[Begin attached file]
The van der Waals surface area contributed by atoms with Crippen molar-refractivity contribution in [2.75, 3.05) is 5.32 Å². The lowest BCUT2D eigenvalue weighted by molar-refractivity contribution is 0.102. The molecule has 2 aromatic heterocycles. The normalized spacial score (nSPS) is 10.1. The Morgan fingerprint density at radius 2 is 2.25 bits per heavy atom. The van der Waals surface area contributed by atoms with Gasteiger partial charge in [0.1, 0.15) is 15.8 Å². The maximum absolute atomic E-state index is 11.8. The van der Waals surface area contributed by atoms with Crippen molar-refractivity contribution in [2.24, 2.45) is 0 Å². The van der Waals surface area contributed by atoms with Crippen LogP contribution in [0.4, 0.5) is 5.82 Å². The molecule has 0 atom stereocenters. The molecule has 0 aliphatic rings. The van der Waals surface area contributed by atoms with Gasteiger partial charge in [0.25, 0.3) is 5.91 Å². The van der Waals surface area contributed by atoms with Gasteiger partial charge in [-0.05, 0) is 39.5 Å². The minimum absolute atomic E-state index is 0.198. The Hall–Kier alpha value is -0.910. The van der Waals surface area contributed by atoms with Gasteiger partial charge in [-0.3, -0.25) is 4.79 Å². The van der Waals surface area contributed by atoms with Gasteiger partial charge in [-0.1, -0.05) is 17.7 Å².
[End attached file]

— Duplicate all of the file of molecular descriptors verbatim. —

The van der Waals surface area contributed by atoms with Crippen molar-refractivity contribution in [2.75, 3.05) is 5.32 Å². The lowest BCUT2D eigenvalue weighted by molar-refractivity contribution is 0.102. The molecule has 2 aromatic heterocycles. The normalized spacial score (nSPS) is 10.1. The Morgan fingerprint density at radius 2 is 2.25 bits per heavy atom. The van der Waals surface area contributed by atoms with Gasteiger partial charge in [0.1, 0.15) is 15.8 Å². The maximum absolute atomic E-state index is 11.8. The van der Waals surface area contributed by atoms with Crippen molar-refractivity contribution in [2.24, 2.45) is 0 Å². The van der Waals surface area contributed by atoms with Crippen LogP contribution in [0.4, 0.5) is 5.82 Å². The molecule has 0 atom stereocenters. The molecule has 0 aliphatic rings. The van der Waals surface area contributed by atoms with Gasteiger partial charge in [0.25, 0.3) is 5.91 Å². The van der Waals surface area contributed by atoms with Gasteiger partial charge in [-0.05, 0) is 39.5 Å². The minimum absolute atomic E-state index is 0.198. The Hall–Kier alpha value is -0.910. The van der Waals surface area contributed by atoms with Gasteiger partial charge in [-0.3, -0.25) is 4.79 Å². The van der Waals surface area contributed by atoms with Gasteiger partial charge in [-0.1, -0.05) is 17.7 Å².